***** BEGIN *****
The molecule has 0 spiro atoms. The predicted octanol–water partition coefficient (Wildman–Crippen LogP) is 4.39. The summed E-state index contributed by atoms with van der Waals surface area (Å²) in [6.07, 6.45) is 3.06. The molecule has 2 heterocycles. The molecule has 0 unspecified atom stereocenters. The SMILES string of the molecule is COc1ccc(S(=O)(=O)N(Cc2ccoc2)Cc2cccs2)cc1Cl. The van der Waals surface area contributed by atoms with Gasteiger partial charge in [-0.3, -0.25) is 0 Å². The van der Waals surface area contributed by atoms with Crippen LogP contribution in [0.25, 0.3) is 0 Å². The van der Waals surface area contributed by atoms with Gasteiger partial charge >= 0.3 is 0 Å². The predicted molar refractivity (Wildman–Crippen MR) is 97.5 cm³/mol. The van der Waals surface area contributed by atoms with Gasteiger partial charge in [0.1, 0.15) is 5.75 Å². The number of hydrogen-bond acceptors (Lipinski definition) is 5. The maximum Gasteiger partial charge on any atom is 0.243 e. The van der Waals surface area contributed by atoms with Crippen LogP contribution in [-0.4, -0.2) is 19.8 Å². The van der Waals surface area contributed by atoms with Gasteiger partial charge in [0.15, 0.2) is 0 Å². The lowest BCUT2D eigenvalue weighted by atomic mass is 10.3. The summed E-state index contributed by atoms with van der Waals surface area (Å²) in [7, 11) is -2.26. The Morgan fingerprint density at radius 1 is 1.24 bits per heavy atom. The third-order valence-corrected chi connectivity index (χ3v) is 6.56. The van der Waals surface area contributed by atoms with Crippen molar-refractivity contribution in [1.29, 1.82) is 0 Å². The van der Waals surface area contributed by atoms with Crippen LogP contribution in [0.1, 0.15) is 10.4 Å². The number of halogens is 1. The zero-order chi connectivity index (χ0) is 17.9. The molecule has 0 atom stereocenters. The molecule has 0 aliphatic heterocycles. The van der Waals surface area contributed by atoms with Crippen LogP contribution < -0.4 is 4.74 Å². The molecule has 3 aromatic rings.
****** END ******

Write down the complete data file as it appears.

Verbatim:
The molecule has 0 spiro atoms. The predicted octanol–water partition coefficient (Wildman–Crippen LogP) is 4.39. The summed E-state index contributed by atoms with van der Waals surface area (Å²) in [6.07, 6.45) is 3.06. The molecule has 2 heterocycles. The molecule has 0 unspecified atom stereocenters. The SMILES string of the molecule is COc1ccc(S(=O)(=O)N(Cc2ccoc2)Cc2cccs2)cc1Cl. The van der Waals surface area contributed by atoms with Gasteiger partial charge in [-0.3, -0.25) is 0 Å². The van der Waals surface area contributed by atoms with Crippen LogP contribution in [0.25, 0.3) is 0 Å². The van der Waals surface area contributed by atoms with Gasteiger partial charge >= 0.3 is 0 Å². The predicted molar refractivity (Wildman–Crippen MR) is 97.5 cm³/mol. The van der Waals surface area contributed by atoms with Gasteiger partial charge in [0.1, 0.15) is 5.75 Å². The number of hydrogen-bond acceptors (Lipinski definition) is 5. The maximum Gasteiger partial charge on any atom is 0.243 e. The van der Waals surface area contributed by atoms with Crippen LogP contribution in [-0.4, -0.2) is 19.8 Å². The van der Waals surface area contributed by atoms with Gasteiger partial charge in [0.15, 0.2) is 0 Å². The lowest BCUT2D eigenvalue weighted by atomic mass is 10.3. The summed E-state index contributed by atoms with van der Waals surface area (Å²) in [7, 11) is -2.26. The Morgan fingerprint density at radius 1 is 1.24 bits per heavy atom. The third-order valence-corrected chi connectivity index (χ3v) is 6.56. The van der Waals surface area contributed by atoms with Crippen molar-refractivity contribution in [1.29, 1.82) is 0 Å². The van der Waals surface area contributed by atoms with Crippen LogP contribution in [0.1, 0.15) is 10.4 Å². The number of halogens is 1. The zero-order chi connectivity index (χ0) is 17.9. The molecule has 0 atom stereocenters. The molecule has 0 aliphatic heterocycles. The van der Waals surface area contributed by atoms with Crippen LogP contribution < -0.4 is 4.74 Å². The molecule has 3 aromatic rings.